In the first significant nominations announcement of the annual film awards season, the Independent Filmmaker Project's 28th Gotham Awards gave a boost to Yorgos Lanthimos’ yet-to-open festival sensation “The Favourite” and Paul Schrader’s acclaimed summer release “First Reformed.”
Both films picked up three mentions, including in the top feature category, where they are joined by Barry Jenkins’ “If Beale Street Could Talk,” Josephine Decker’s “Madeline’s Madeline” and Chloé Zhao’s “The Rider.”
Of those, both “The Favourite” and “Beale Street” are considered to be major contenders in this year’s awards frame, while “First Reformed” could provide the first Oscar nomination for stalwart writer-director Schrader. And both “Madeline’s Madeline” and “The Rider” are the kind of well-reviewed but not widely seen movies that could benefit from the awards season spotlight.
Of course, what’s not on that list is arguably as interesting as what is. This year there are a surprising number of studio films, which are typically ineligible for the indie-minded Gothams, looking to make competitive awards runs, including “Black Panther,” “Green Book,” “First Man,” “A Star Is Born” and “Widows.”
As well, Alfonso Cuarón’s “Roma,” arguably the most buzzed-about title of the fall festival season so far, and Spike Lee's “BlacKkKlansman," which caused a stir at Cannes and was a late summer box office success, were eligible but not recognized in the top category.
Nevertheless, Adam Driver's work in Lee's picture drew him an actor nomination alongside Ben Foster in “Leave No Trace,” Richard E. Grant in “Can You Ever Forgive Me?,” Ethan Hawke in “First Reformed” and Lakeith Stanfield in “Sorry to Bother You.”
Nominated for best actress are Glenn Close in “The Wife,” Toni Collette in “Hereditary,” Kathryn Hahn in “Private Life,” Regina Hall in “Support the Girls” and Michelle Pfeiffer in “Where is Kyra?”
The nominating committee voted to give a special jury award to Olivia Colman, Emma Stone and Rachel Weisz for their ensemble performance in “The Favourite.” This could be a sign that the strong performances by all three in the film may become an issue for awards-bestowing bodies throughout the season to single any one of them out in either lead or supporting categories.
"The Favourite,” written by Deborah Davis and Tony McNamara, and Schrader's “First Reformed" screenplay will contend against “Private Life,” written by Tamara Jenkins,” “Support the Girls,” written by Andrew Bujalski, and “Thoroughbreds,” written by Cory Finley.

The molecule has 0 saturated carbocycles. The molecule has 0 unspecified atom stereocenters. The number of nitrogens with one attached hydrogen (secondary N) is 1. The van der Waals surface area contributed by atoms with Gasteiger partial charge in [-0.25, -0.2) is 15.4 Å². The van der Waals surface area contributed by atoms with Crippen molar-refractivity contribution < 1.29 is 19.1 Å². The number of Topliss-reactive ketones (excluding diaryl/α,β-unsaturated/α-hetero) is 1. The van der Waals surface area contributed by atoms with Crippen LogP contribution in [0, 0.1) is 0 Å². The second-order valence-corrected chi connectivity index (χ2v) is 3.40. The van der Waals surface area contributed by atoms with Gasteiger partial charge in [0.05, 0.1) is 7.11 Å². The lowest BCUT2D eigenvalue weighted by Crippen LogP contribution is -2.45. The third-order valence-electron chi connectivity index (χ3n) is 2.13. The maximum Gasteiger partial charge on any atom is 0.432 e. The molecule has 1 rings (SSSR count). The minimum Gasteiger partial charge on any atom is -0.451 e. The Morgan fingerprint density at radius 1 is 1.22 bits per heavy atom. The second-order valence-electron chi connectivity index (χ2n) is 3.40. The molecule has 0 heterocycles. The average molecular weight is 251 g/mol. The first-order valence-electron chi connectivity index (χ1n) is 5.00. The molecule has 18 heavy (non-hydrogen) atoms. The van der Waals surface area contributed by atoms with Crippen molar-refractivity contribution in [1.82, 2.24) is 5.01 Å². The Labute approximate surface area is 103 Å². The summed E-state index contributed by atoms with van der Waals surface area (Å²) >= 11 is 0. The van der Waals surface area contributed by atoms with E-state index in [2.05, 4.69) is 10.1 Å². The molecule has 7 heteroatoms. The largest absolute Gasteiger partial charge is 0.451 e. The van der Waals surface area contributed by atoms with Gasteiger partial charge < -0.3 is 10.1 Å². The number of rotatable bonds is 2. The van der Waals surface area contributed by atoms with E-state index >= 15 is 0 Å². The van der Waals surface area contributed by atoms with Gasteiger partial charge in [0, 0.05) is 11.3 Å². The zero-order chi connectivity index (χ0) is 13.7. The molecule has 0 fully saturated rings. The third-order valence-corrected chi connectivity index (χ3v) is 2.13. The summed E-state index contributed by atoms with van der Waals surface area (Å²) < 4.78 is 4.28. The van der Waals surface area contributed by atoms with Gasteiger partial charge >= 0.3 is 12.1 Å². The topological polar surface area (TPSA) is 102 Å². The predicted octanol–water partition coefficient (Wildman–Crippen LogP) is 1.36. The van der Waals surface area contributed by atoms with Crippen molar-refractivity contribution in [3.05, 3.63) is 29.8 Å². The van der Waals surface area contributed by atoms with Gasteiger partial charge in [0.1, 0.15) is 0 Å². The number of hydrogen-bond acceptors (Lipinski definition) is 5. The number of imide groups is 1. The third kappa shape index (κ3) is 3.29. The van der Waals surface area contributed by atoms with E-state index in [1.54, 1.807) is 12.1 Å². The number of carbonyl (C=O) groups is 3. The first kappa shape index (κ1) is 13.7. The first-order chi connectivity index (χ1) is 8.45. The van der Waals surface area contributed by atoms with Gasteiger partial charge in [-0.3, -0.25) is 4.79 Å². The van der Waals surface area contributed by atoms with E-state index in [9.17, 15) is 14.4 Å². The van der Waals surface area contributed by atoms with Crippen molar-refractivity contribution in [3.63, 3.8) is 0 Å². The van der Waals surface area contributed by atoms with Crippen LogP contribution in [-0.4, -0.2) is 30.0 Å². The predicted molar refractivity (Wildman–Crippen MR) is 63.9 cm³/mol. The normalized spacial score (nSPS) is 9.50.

The breakthrough actor nominees are Yalitza Aparicio in “Roma,” Elsie Fisher in “Eighth Grade,” Helena Howard in “Madeline’s Madeline,” KiKi Layne in “If Beale Street Could Talk,” and Thomasin Harcourt McKenzie in “Leave No Trace.”
In the Bingham Ray Breakthrough Director category, the nominees are Ari Aster for “Hereditary,” Bo Burnham for “Eighth Grade,” Jennifer Fox for “The Tale,” Crystal Moselle for “Skate Kitchen” and Boots Riley for “Sorry to Bother You.” All five films premiered at this year's Sundance Film Festival.
The nominees for best documentary were Robert Greene’s “Bisbee ’17,” RaMell Ross’ “Hale County This Morning, This Evening,” Bing Liu’s “Minding the Gap,” Sandi Tan’s “Shirkers” and Morgan Neville’s “Won’t You Be My Neighbor.”
The Gothams also give two awards for television. The long-form breakthrough series nominees are “Alias Grace,” “Big Mouth,” “The End of the F— World,” “Killing Eve,” “Pose” and “Sharp Objects.”
The short-form breakthrough series nominees are “195 Lewis,” “Cleaner Daze,” “Distance,” “The F Word” and “She’s the Ticket.”
The nominations for the Gothams are decided by 27 writers, critics and programmers spread across six committees.
For comparison, last year’s best feature winner was “Call Me by Your Name,” which went on to four Oscar nominations, including best picture. The actor and actress winners were James Franco for “The Disaster Artist” and Saoirse Ronan for “Lady Bird," which had been shut out of the group's top feature category. (Ronan would be nominated for an Oscar, Franco would not.)
Jordan Peele, writer and director of “Get Out,” took home two Gothams, among the many prizes he received on his way to the Oscar for original screenplay.
This year’s winners will be announced at a ceremony on Nov. 26 in New York City.